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American Express' latest results see profits for the final quarter of last year up by a fifth to $1.7 billion; the company is notably confident about the future, with executives observing that travel spend is steadily stabilising after a series of successively milder drops since the Covid crisis began in early 2020. However, Amex is looking to retail spending on goods and services rather than travel for its 2022 resurgence, believing the latter will, as things stand, continue to trend below pre-pandemic levels.
Mastercard meanwhile is also setting out its expectations in the light of an improving public health situation: "We are optimistic about the coming year as consumers, businesses and governments have become more adaptable to the changing environment," said chief executive Michael Miebach. In 2021, the global scheme's number of switched transactions rose by 25 percent year-on-year, with net revenue up by over a fifth: gross dollar volume increased by 23 percent worldwide, mirroring the very same percentage shift within its domestic market. Visa, which also reported its results yesterday, reached an expectation-beating $7.1 bn in net revenue for the quarter, with e-commerce, cross-border travel and economic recovery all credited as factors.
Credit cards issuers in the United States are coming in for renewed scrutiny from consumer credit watchdog CFPB, which has been featuring more in this newsletter in recent months as new director Rohit Chopra returns the bureau to its founding mandates. Mr Chopra now promises to root out unfair and anti-competitive practices, with special attention being paid to "junk fees" and industry practices around balance transfers. The initiative is being run in tandem with a similar probe already underway into bank fees from overdraft and non-sufficient funds, responsible for $14 billion per annum in charges, according to the CFPB, which estimates a further $15bn levied for credit card fees which it describes as "punitive". The public are being invited to submit comments before the agency proceeds with new rules and revised guidance; it also promises to gear up resources for enforcement and supervision.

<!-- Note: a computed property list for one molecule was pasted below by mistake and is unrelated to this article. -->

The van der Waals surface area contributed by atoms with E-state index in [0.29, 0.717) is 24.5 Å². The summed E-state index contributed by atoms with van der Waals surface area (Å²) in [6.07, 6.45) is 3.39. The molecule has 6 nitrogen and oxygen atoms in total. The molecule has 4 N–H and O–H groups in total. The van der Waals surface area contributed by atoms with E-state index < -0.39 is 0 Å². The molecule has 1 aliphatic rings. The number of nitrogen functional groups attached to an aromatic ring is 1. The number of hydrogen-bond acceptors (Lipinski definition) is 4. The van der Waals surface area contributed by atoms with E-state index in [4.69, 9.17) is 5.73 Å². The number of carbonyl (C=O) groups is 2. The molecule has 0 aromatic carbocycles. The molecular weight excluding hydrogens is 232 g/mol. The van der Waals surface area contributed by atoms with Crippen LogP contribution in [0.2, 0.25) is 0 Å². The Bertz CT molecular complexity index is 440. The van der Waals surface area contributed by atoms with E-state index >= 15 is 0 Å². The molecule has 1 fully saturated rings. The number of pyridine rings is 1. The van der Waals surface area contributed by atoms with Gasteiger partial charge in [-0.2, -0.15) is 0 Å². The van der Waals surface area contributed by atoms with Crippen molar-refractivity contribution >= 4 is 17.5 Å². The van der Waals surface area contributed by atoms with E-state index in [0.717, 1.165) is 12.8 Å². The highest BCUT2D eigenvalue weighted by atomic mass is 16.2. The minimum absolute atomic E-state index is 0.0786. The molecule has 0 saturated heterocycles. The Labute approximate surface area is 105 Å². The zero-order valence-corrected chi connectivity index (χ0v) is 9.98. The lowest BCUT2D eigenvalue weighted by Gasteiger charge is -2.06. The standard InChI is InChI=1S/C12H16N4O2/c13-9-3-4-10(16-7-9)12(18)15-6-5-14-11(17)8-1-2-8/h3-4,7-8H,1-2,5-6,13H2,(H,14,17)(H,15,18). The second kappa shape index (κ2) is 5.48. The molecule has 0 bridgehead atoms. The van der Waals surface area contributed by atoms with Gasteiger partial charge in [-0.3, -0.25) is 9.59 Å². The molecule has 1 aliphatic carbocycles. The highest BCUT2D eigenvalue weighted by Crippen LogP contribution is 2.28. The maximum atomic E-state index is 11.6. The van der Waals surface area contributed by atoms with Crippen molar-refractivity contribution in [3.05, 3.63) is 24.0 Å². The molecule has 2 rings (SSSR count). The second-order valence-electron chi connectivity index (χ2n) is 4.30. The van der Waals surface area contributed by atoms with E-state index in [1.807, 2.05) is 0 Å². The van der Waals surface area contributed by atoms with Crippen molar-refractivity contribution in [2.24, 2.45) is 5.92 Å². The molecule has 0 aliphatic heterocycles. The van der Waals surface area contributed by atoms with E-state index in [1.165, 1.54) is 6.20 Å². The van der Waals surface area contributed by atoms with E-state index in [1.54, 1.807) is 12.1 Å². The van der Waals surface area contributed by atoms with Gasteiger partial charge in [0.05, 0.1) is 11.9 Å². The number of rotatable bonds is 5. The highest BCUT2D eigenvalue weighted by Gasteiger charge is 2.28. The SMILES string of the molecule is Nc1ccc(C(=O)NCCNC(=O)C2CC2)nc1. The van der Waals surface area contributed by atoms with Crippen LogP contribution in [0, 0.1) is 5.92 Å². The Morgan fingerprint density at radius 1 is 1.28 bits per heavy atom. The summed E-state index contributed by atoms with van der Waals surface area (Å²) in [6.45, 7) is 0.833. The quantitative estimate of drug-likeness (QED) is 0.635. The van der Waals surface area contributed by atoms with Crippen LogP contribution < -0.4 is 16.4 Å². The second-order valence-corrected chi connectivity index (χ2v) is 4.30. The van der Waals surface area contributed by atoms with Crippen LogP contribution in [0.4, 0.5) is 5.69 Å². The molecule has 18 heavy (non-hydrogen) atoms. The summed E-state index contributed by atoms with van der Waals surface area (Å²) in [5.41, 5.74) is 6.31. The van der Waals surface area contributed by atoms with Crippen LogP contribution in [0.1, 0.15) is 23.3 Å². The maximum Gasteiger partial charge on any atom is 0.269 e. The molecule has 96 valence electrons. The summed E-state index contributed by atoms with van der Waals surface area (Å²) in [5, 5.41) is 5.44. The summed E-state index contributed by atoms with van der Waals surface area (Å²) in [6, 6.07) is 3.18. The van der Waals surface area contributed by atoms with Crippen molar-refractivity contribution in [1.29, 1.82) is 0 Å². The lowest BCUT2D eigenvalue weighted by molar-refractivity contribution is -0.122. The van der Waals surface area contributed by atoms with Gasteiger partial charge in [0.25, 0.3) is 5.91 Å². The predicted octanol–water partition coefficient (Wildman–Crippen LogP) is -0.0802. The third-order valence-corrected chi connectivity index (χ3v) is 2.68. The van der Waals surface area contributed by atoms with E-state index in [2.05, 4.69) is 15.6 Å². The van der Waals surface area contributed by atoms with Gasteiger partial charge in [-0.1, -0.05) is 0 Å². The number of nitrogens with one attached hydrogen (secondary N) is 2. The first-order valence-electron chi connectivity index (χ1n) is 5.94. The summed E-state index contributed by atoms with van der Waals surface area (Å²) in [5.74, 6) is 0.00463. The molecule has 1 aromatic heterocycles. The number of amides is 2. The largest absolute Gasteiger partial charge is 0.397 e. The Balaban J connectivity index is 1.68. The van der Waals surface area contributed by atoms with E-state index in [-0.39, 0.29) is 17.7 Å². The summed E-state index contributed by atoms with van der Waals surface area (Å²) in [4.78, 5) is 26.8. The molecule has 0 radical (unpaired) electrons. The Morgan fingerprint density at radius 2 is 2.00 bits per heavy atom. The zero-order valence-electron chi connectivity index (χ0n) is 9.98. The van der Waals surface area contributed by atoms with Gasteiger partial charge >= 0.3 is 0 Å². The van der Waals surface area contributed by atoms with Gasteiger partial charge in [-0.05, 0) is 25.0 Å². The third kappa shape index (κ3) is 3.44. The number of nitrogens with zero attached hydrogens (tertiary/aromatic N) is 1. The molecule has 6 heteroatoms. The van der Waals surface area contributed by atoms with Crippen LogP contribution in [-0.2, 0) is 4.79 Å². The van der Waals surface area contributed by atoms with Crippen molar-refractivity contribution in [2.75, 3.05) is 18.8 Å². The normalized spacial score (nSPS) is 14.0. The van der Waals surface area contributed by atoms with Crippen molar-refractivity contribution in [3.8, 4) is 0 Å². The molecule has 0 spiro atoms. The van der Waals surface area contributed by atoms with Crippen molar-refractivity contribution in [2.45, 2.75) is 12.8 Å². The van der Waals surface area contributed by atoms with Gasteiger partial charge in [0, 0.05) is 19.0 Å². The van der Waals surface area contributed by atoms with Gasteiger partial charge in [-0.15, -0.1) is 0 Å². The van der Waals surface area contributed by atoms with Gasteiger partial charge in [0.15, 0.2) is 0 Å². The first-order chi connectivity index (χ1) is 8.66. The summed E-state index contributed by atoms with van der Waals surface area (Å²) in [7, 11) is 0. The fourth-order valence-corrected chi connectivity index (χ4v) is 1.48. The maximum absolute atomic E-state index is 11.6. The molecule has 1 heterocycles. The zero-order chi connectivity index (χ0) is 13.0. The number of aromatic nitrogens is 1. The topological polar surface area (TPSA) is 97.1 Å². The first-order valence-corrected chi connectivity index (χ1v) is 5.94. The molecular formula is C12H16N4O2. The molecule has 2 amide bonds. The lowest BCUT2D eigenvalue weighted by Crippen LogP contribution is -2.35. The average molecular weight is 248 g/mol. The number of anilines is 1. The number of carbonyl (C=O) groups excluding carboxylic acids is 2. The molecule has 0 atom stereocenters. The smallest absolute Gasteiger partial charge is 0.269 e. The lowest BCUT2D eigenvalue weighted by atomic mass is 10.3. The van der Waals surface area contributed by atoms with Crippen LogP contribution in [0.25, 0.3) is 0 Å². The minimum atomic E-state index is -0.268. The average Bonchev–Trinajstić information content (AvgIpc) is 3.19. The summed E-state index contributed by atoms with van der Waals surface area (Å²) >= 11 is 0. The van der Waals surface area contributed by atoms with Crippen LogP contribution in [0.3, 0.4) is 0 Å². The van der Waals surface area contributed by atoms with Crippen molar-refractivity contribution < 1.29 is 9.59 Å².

Across the Atlantic, the Payment Systems Regulator (PSR) in London is also canvassing for public input as it embarks on another phase of a long-planned reform of card acquiring in the United Kingdom. At issue is the official perception, expressed in an interim report, that merchants lack standard price information and fees transparency as well as finding themselves in apparently "indefinite contracts". The PSR has been reviewing the inner workings of the industry, which is highly concentrated, since 2018.
China's trailblazing e-CNY does not directly feature in the Federal Reserve's toe-dipping paper on the possibility of creating a Central bank digital currency (CBDC) or 'Digital Dollar', but the fact that a CBDC is in daily use in China's major cities will surely have concentrated minds across the political spectrum in Washington. Earlier this month, the People's Bank of China revealed that its Digital Yuan now boasts a circulating population of 260 million people – with $13.8 billion already transacted. Currently confining itself to eliciting stakeholder comment, the Fed is careful to keep its powder dry on whether an American CBDC would be prudent or not, given that, among other effects, there is the possibility of threatening commercial bank deposits and short-term financial instruments. On the other hand, to do nothing risks losing ground to rival nations.
"The Federal Reserve does not intend to proceed with issuance of a CBDC without clear support from the executive branch and from Congress, ideally in the form of a specific authorizing law," the report assures readers. With a fractured body politic, such a consensus may prove impossible to reach in the United States, which is not a difficulty that Beijing will encounter.
Other stories of interest this week
Australia: Uplift on the cards thanks to contactless growth
Europe: JPMorgan taking 49 percent stake in Viva Wallet
Europe: Santander bets big on BNPL with new service Zinia
UK: Contactless transactions surged last year
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The Weekly News Digest from Argus Advisory Research highlights significant developments in payment cards, digital payments, acquiring, processing, retail banking and consumer credit. Our writers and researchers frame these items in contexts such as historical, sectoral and regional trends, adding a layer of value often missing from the rolling news cycle.
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